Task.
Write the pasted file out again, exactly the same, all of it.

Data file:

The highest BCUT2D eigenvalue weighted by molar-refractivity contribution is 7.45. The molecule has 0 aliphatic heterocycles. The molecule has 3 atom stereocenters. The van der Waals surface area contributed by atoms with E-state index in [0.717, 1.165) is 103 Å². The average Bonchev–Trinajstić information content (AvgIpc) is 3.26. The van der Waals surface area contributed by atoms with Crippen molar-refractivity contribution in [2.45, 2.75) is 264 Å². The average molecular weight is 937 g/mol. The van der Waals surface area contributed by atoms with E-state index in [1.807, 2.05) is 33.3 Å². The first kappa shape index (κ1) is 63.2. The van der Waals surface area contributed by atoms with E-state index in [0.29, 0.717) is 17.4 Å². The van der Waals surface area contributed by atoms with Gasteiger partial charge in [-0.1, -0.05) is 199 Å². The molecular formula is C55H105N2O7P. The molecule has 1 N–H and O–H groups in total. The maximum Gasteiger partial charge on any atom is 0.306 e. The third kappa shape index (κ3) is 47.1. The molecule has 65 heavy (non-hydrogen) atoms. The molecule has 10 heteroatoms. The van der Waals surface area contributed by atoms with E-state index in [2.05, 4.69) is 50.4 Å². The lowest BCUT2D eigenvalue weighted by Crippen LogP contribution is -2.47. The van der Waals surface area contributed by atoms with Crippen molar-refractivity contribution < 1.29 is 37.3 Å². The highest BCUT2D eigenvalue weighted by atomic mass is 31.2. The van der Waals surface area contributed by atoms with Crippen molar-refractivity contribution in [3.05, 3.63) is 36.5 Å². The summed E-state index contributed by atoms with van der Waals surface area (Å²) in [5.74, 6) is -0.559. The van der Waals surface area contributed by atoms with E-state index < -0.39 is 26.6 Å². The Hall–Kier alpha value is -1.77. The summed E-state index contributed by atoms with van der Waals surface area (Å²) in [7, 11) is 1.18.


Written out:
The highest BCUT2D eigenvalue weighted by molar-refractivity contribution is 7.45. The molecule has 0 aliphatic heterocycles. The molecule has 3 atom stereocenters. The van der Waals surface area contributed by atoms with E-state index in [0.717, 1.165) is 103 Å². The average Bonchev–Trinajstić information content (AvgIpc) is 3.26. The van der Waals surface area contributed by atoms with Crippen molar-refractivity contribution in [2.45, 2.75) is 264 Å². The average molecular weight is 937 g/mol. The van der Waals surface area contributed by atoms with E-state index in [1.807, 2.05) is 33.3 Å². The first kappa shape index (κ1) is 63.2. The van der Waals surface area contributed by atoms with E-state index in [0.29, 0.717) is 17.4 Å². The van der Waals surface area contributed by atoms with Gasteiger partial charge in [-0.1, -0.05) is 199 Å². The molecular formula is C55H105N2O7P. The molecule has 1 N–H and O–H groups in total. The maximum Gasteiger partial charge on any atom is 0.306 e. The third kappa shape index (κ3) is 47.1. The molecule has 65 heavy (non-hydrogen) atoms. The molecule has 10 heteroatoms. The van der Waals surface area contributed by atoms with E-state index in [2.05, 4.69) is 50.4 Å². The lowest BCUT2D eigenvalue weighted by Crippen LogP contribution is -2.47. The van der Waals surface area contributed by atoms with Crippen molar-refractivity contribution < 1.29 is 37.3 Å². The highest BCUT2D eigenvalue weighted by atomic mass is 31.2. The van der Waals surface area contributed by atoms with Crippen molar-refractivity contribution in [3.05, 3.63) is 36.5 Å². The summed E-state index contributed by atoms with van der Waals surface area (Å²) in [5.74, 6) is -0.559. The van der Waals surface area contributed by atoms with E-state index < -0.39 is 26.6 Å². The Hall–Kier alpha value is -1.77. The summed E-state index contributed by atoms with van der Waals surface area (Å²) in [7, 11) is 1.18.